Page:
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EDITORIALS : WISCONSIN

Does Wisconsin Have a Budget Deficit?

by Bob Williams | Wednesday, January 25, 2012

Most states, including Wisconsin, are acting in budget denial.  According to the Encyclopedia of Mental Disorders, "denial" is "the refusal to acknowledge the existence or severity of unpleasant external relations."  Many states are ignoring the requirement to have a balanced budget and thereby denying the reality that deep and permanent reductions are needed in the size and scope of government.  States get away with this by using Government Accounting rules (GASB), which fall short of the accounting rules used by public traded companies, known as Generally Accepted Accounting Principles (GAAP).  GASB counts cash on hand regardless of future promises to pay money that the state cannot cancel.  Thus, states can appear to balance the budget, when in reality they have a deficit, and that is exactly what has happened in Wisconsin.

Governors and legislators are tempted to use gimmicks to kick the can to the future to help "balance" state budgets.  They succumb to the siren song of smoke and mirrors accounting.  The use of these gimmicks in most states, however, has simply ensured a much larger budget deficit problem in the next budget writing session. The problem of excessive spending by the states is hidden when states use these gimmicks.  While it is tempting for lawmakers to use GASB to hide their hides in the sand, at some point the Day of Reckoning will occur.  The longer lawmakers avoid the problem, the tougher it will be for them to solve it. 

 

Wisconsin resisted most of the gimmicks that other states use, with the one major exception being the state's use of the GASB accounting rule that does not require the state to show future promises.  GASB enabled the governor to claim that the budget was balanced.  The state's certification to the federal government that it anticipates a deficit under GAAP, however, exposes the flaw in this approach.  Rejecting most but not all budget gimmicks does not go far enough.  The state needs to be honest with itself and its citizens regarding what the true state of the budget is, and the only way to do that is to consider the upcoming liabilities.  As one new employee here said, "Under GASB, I don't have to consider my student loans when budgeting, right?"  If the approach does not work for private sector business, and it does not work for individual government, it also does not work for our state government.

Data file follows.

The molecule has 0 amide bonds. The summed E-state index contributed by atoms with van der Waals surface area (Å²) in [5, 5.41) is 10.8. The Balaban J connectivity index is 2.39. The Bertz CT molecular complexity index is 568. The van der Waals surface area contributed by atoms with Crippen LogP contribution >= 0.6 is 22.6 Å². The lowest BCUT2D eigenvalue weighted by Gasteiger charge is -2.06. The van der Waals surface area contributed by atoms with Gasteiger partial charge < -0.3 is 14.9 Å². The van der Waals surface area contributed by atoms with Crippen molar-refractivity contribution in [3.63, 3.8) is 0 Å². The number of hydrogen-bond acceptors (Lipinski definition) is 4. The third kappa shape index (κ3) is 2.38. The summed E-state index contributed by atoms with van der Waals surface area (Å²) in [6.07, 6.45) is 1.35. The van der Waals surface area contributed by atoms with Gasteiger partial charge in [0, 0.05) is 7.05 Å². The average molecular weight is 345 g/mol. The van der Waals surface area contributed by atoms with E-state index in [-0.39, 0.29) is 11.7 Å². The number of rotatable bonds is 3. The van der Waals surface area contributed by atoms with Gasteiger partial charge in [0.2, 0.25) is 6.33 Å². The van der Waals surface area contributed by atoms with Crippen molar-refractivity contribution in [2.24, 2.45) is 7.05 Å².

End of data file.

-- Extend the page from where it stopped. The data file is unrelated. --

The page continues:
State Budget Solutions urges all states to use Generally Accepted Accounting Principles and our Reality-Based Budgeting to "reset" state spending now.  Reality-based budgeting views all of state government -- all of its agencies and functions -- as a single enterprise. New proposals are evaluated in the context of all that state government is responsible for doing, and the strategies for achieving the best results are developed with an eye on all of the state's resources.  Such an straight-forward approach takes all the funds coming in and those going out, and does not ignore promising to pay that have been made by the state.  The state has to work with what it has and what it expects to have, or not have.  Substantial cuts are needed in most states to reduce state spending to a level that the state's private sector economy can support for the long term.